The International Energy Forum Secretariat will be keen to interact with global efforts to follow up Johannesburg. We will follow the progress of CSD with great interest. Our focal areas of activity will also include issues highlighted at this summit, such as clean fossil fuels, the link between energy and environment as well as energy as a tool for economic development and poverty alleviation. 

We will consider not only how we can provide relevant energy sector input into discussions and policies for sustainable development, but also look into what role we might usefully play as a forum, and a partner, for exchange of information and policy views. In other words, joining hands, as is the theme of our Valedictory Session. And in tune with the call of the Johannesburg Declaration for strengthening and facilitating dialogue forums among regional, national and international producers and consumers of energy.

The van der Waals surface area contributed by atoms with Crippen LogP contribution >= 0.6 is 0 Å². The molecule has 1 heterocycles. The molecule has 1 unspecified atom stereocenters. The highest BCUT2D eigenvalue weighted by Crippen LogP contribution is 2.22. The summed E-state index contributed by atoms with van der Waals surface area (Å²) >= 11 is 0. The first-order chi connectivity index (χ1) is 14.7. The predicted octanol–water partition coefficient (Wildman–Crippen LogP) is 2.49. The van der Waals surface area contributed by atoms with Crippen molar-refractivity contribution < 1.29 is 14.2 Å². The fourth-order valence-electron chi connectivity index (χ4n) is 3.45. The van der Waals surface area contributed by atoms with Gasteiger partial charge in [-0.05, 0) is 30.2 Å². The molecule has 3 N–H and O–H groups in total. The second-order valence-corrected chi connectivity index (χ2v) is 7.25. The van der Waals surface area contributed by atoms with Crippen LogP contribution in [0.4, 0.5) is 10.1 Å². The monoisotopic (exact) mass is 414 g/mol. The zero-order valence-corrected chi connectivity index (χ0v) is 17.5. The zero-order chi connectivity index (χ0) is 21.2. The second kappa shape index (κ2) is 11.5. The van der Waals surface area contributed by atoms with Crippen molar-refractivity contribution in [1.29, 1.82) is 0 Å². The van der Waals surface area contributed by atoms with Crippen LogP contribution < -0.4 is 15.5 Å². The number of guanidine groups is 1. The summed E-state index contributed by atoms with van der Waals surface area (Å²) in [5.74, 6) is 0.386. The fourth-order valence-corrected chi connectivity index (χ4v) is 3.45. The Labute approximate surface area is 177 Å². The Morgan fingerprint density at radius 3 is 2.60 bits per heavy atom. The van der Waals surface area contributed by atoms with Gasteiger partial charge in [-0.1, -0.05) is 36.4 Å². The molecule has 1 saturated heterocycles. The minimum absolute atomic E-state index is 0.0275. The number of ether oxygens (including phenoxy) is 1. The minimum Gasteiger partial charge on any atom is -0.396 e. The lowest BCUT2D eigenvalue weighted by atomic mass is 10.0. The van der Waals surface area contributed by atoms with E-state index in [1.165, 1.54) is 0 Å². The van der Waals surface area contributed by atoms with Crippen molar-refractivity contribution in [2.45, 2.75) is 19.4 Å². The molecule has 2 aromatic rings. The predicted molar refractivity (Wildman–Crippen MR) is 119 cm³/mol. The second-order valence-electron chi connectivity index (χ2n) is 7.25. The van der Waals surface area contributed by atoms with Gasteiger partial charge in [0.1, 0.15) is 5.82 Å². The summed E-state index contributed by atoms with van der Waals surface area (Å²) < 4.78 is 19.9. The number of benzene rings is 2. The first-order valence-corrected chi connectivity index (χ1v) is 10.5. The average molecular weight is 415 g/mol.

In conclusion, let me mention that the International Energy Forum Secretariat will want to establish a network of regional co-operation partners within the scope of its global outlook and activity. My first choice is TERI. In the fringes of this year's Delhi Summit, Dr Pachauri and I are discussing how TERI and the International Energy Forum Secretariat might co-operate.